February 17, 1999
To:Board of Health
From:Dr. Sheela Basrur, Medical Officer of Health
Subject:Anticipated Revenues and Expenditures Resulting from By-law No. 28-1999, A By-law Respecting Animals
To report on the impact of the By-law Respecting Animals upon anticipated revenues and expenditures within the 1999
Source of Funds:
1999 Operating Budget for Public Health, with the potential for additional revenue generation to be pursued during the
course of the year for incorporation into the Year 2000 budget cycle.
It is recommended that this report be referred to Budget Committee for consideration when reviewing the proposed 1999
Operating Budget for Public Health.
At its meeting held February 2, 3 and 4, 1999, Toronto City Council passed a motion directing the Medical Officer of
Health to report to the City's Budget Committee, in time for City Council's consideration of the 1999 Operating Budget, on
anticipated revenues and expenditures resulting from the passage of the By-law No. 28-1999, A By-law Respecting
Animals (attached for information).
The By-law Respecting Animals was adopted at City Council's meeting held on February 2, 3 and 4, 1999. Council debated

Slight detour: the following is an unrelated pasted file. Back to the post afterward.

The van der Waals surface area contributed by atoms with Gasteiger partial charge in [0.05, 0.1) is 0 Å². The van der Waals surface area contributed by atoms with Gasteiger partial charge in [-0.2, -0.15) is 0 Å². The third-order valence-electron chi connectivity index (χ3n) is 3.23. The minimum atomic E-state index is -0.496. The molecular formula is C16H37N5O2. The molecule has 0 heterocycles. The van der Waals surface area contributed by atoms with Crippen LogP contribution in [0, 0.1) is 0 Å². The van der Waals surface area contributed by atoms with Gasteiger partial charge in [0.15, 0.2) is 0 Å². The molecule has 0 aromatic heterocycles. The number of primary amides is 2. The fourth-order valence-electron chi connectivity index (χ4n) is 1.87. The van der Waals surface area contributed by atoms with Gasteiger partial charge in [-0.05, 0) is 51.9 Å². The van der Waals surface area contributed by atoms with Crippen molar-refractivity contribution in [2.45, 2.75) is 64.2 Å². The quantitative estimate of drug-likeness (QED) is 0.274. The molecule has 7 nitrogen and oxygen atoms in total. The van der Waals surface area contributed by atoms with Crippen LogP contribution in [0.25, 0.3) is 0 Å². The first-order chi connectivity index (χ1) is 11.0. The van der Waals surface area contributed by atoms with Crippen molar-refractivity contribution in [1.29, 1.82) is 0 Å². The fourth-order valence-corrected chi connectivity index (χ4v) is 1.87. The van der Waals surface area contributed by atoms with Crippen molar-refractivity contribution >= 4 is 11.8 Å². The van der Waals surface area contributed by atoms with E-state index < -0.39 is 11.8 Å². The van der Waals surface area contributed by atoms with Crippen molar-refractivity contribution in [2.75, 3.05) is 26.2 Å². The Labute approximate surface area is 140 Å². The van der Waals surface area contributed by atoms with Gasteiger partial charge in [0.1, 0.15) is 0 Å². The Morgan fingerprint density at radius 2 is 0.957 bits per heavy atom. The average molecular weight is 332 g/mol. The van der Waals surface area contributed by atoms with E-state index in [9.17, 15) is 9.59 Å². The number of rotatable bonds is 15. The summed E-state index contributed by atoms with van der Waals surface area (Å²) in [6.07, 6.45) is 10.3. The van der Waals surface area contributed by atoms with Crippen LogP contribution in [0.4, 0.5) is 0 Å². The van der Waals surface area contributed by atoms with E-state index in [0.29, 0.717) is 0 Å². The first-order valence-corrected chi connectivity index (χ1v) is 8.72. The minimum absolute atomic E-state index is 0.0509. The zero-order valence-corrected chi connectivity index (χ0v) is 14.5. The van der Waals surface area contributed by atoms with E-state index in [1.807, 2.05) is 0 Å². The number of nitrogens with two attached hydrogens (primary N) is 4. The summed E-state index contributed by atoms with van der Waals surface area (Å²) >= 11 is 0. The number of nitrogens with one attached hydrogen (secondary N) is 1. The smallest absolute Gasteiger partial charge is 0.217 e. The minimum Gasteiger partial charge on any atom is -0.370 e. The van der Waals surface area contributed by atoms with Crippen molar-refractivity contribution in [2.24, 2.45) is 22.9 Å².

and ultimately passed fourteen motions including requests for reports and amendments to the by-law. A review of the
resolutions and amendments to the By-law Respecting Animals suggests the following impacts on anticipated revenues and
The revenues generated from impoundment fees are intended to offset direct costs of impoundment, however this does not
cover the ongoing cost to house unclaimed animals. The fees are not significantly different from the average amounts
previously charged and the total revenue received is not anticipated to change significantly.
Revenues gained from services provided at the owner's request, such as surrender fees, sterilization fees, pick-up fees and
cremation fees, approximate the average of the fees charged in the former six municipalities. It is not anticipated that these
revenues will significantly change.
Revenues generated through the licencing of dogs and the registration of cats is very difficult to predict as the number of
currently micro chipped animals in the City of Toronto is unknown. It is anticipated that due to the mandatory registration